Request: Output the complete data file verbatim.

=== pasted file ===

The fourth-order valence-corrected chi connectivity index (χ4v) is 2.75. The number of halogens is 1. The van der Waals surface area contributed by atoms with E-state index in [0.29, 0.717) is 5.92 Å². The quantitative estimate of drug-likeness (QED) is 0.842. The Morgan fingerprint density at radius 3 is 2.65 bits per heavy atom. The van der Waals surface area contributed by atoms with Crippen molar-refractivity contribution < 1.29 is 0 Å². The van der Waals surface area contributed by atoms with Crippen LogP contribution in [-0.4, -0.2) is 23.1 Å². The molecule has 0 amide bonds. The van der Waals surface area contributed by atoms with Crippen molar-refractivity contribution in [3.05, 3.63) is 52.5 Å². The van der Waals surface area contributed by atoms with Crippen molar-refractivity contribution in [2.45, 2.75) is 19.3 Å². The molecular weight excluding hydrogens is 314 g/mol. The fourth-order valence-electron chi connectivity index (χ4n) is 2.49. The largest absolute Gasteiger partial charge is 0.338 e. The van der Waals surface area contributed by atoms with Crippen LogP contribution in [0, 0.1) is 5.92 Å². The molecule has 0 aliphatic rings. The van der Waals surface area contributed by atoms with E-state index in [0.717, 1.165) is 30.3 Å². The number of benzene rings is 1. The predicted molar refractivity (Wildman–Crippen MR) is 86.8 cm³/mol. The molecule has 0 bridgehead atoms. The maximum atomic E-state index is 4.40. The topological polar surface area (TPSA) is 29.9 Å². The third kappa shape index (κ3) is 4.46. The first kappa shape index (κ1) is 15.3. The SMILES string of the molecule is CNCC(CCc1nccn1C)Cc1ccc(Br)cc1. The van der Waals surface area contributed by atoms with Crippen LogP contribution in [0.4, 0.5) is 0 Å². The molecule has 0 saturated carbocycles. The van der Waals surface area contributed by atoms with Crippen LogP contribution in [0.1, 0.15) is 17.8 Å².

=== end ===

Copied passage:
The fourth-order valence-corrected chi connectivity index (χ4v) is 2.75. The number of halogens is 1. The van der Waals surface area contributed by atoms with E-state index in [0.29, 0.717) is 5.92 Å². The quantitative estimate of drug-likeness (QED) is 0.842. The Morgan fingerprint density at radius 3 is 2.65 bits per heavy atom. The van der Waals surface area contributed by atoms with Crippen molar-refractivity contribution < 1.29 is 0 Å². The van der Waals surface area contributed by atoms with Crippen LogP contribution in [-0.4, -0.2) is 23.1 Å². The molecule has 0 amide bonds. The van der Waals surface area contributed by atoms with Crippen molar-refractivity contribution in [3.05, 3.63) is 52.5 Å². The van der Waals surface area contributed by atoms with Crippen molar-refractivity contribution in [2.45, 2.75) is 19.3 Å². The molecular weight excluding hydrogens is 314 g/mol. The fourth-order valence-electron chi connectivity index (χ4n) is 2.49. The largest absolute Gasteiger partial charge is 0.338 e. The van der Waals surface area contributed by atoms with Crippen LogP contribution in [0, 0.1) is 5.92 Å². The molecule has 0 aliphatic rings. The van der Waals surface area contributed by atoms with E-state index in [0.717, 1.165) is 30.3 Å². The number of benzene rings is 1. The predicted molar refractivity (Wildman–Crippen MR) is 86.8 cm³/mol. The molecule has 0 bridgehead atoms. The maximum atomic E-state index is 4.40. The topological polar surface area (TPSA) is 29.9 Å². The third kappa shape index (κ3) is 4.46. The first kappa shape index (κ1) is 15.3. The SMILES string of the molecule is CNCC(CCc1nccn1C)Cc1ccc(Br)cc1. The van der Waals surface area contributed by atoms with Crippen LogP contribution in [0.4, 0.5) is 0 Å². The molecule has 0 saturated carbocycles. The van der Waals surface area contributed by atoms with Crippen LogP contribution in [0.1, 0.15) is 17.8 Å².